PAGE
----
If Jesus isn't the Lord of your life, then I hope that you will let Him into your heart and life this very moment.

"But God commendeth his love toward us, in that, while we were yet sinners, Christ died for us." -Romans 5:8

Have you built your foundation on the Rock of Salvation?

Jesus is the way. If you would like to receive Jesus into your heart and life, then let Him know. Pray to the Lord, telling Him that you accept Jesus Christ as your Lord and Saviour, and that you believe that Jesus died on the cross to pay the death penalty for your sins. Tell this to God in your own words, from your heart.

"For the wages of sin is death; but the gift of God is eternal life through Jesus Christ our Lord." -Romans 6:23

Believe, and Receive:

"In whom ye also trusted, after that ye heard the word of truth, the gospel of your salvation: in whom also after that ye believed, ye were sealed with that holy Spirit of promise" -Ephesians 1:13

When you believe on Jesus Christ, you receive the Holy Spirit. You are sealed as a child of God.

If you have accepted Jesus Christ into your heart and life as your Lord and Saviour, and you believe that Jesus died on the cross in your place, to pay the death penalty for your sins, and that Christ rose from the dead three days later, and you are ready to let Him lead your life, and you will live for Him, then you are saved, and born again.

You are now a saved Child of God, with the Holy Spirit living within you. Dedicate your life to the Lord, and live for Him. Please get a King James Bible and turn to the Gospel of John. That is the fourth book in the New Testament. If you don't have a King James Bible, then you can read it for free, online - here.

After you've read the Gospel of John, go on to read Acts, and then Romans. These three books will bring you through the Gospel, the early church, and basic Christian doctrine. After you've read these three, then turn to the beginning of the New Testament, and read it all the way through. After that, read both the Old and New Testaments.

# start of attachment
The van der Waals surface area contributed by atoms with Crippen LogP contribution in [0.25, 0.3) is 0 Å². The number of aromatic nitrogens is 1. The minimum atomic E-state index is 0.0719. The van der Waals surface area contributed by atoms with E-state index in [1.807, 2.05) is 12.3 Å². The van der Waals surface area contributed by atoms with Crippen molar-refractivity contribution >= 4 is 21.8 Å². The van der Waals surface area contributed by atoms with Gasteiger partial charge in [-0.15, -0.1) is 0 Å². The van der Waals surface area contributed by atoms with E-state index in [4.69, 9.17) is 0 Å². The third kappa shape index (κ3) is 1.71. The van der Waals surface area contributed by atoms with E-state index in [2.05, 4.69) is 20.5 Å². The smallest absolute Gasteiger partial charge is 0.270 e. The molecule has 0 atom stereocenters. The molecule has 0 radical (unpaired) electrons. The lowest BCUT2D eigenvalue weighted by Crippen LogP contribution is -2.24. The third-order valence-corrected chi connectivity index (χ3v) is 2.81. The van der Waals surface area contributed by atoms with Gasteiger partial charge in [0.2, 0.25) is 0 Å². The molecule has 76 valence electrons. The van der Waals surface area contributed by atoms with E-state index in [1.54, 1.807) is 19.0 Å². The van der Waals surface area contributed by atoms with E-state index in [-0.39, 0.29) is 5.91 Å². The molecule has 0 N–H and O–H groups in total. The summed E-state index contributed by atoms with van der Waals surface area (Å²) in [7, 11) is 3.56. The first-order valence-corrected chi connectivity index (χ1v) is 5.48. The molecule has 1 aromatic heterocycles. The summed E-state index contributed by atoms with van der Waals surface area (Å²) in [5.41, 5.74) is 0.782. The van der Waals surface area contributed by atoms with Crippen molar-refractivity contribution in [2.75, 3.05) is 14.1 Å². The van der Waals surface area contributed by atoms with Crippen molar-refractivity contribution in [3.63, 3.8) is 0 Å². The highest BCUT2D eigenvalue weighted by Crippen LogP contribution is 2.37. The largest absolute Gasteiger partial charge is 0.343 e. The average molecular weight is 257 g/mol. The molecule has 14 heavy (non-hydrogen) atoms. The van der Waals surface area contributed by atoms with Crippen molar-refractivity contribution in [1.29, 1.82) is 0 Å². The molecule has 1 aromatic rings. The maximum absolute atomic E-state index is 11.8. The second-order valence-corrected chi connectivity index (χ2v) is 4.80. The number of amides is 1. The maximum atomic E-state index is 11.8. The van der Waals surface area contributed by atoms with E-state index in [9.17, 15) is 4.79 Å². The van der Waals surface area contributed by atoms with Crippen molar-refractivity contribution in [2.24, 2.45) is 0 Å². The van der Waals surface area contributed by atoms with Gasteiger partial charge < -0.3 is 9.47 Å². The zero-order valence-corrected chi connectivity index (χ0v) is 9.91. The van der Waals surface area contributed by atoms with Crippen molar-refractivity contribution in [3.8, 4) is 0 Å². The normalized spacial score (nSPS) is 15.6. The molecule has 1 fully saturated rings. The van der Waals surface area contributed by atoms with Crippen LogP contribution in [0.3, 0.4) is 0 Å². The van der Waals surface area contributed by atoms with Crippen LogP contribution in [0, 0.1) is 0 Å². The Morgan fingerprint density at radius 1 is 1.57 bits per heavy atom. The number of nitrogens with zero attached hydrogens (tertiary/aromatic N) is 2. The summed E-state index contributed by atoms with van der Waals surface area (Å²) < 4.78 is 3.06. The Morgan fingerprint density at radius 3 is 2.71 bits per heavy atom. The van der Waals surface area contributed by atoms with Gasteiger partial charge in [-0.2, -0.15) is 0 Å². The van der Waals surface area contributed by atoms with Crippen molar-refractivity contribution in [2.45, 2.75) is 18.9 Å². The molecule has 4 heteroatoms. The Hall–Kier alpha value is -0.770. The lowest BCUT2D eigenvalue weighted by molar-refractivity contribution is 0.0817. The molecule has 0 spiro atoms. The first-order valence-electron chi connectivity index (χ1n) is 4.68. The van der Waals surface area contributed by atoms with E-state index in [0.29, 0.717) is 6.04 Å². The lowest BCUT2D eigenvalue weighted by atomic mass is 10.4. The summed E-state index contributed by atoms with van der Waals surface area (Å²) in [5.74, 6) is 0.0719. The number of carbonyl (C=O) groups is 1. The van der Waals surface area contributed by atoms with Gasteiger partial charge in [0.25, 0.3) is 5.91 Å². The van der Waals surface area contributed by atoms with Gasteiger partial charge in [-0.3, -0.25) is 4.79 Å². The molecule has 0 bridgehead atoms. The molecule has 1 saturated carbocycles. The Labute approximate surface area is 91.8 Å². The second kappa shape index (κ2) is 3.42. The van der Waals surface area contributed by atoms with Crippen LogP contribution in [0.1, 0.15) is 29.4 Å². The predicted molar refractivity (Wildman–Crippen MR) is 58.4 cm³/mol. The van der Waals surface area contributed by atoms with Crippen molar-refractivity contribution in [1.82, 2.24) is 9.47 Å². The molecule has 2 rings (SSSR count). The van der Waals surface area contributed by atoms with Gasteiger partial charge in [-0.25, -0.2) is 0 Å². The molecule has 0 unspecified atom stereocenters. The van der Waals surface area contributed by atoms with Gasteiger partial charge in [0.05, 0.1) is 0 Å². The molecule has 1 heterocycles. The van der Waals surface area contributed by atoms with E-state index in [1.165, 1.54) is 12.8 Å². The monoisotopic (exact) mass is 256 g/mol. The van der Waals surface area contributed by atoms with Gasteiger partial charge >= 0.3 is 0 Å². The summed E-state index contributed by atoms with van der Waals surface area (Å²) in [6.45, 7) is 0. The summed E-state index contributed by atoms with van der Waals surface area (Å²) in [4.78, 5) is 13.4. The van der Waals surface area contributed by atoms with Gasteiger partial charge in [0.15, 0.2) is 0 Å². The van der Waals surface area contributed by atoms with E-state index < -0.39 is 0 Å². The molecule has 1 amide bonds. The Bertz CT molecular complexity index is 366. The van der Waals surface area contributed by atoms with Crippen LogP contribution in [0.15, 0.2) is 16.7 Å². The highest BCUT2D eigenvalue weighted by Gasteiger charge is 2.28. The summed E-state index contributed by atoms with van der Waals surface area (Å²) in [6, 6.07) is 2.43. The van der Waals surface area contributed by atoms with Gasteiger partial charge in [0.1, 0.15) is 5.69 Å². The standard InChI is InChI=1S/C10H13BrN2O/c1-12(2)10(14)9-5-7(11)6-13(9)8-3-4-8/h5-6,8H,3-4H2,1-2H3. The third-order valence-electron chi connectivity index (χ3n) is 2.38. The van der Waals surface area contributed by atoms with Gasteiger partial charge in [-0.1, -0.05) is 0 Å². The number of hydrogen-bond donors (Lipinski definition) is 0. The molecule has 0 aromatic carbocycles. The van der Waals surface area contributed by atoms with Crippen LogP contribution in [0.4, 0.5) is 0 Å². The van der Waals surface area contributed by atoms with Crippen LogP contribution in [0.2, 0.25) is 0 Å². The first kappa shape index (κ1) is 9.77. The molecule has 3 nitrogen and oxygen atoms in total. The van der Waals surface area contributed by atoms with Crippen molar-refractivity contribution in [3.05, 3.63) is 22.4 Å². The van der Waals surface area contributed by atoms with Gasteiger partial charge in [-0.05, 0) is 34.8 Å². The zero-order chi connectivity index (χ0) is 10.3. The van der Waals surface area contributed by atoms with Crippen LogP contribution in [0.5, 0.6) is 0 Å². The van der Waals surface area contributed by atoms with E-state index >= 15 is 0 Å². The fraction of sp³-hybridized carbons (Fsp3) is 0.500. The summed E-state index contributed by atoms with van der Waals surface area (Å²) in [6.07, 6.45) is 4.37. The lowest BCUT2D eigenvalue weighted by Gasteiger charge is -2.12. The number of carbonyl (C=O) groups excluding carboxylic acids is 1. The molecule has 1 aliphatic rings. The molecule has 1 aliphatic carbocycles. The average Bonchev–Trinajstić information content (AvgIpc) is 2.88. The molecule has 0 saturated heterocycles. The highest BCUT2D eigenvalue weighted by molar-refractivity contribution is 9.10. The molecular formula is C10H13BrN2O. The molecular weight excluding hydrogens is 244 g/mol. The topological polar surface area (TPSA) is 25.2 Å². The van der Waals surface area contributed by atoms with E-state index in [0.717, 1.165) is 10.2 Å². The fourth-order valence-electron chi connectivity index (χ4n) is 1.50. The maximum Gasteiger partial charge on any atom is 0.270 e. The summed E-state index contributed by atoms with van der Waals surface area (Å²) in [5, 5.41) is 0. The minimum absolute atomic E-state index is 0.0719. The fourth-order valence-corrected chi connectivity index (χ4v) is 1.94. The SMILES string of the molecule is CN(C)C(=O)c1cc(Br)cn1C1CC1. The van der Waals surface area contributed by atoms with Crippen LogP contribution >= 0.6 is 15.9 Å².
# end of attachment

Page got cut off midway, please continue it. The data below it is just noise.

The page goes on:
You should also follow the Lord and get baptized in water. A Believer's Baptism doesn't save you. Only faith in Christ saves you. A Believer's Baptism is an outward showing of your salvation. It symbolizes you being born again. When you are lowered under the water, it shows you dying to your old self, and when you are raised up out of the water, it symbolizes you being born again, as a new creature in Christ. This is called a Believer's Baptism, because, according to the Bible, a person is supposed to get baptized after they have believed on Christ. Anyone who was "baptized" before having faith in Christ just got wet - nothing more. You don't need to find a church to get baptized in. Any born again Christian can baptize you in any acceptable body of water - even a public swimming pool.

Find or start a good home church. Here is more information on Home Church, and why you should home church, or find one to join - HouseChurch.org.

Immerse yourself in the Bible. The Bible is God's love letter to you. It is also your Basic Instructions Before Leaving Earth.

12 Simple Rules for Order in the Home

Free Books

The Homemaking Management Book
The Joyful Christian Homemaker
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Mom's Survival Guide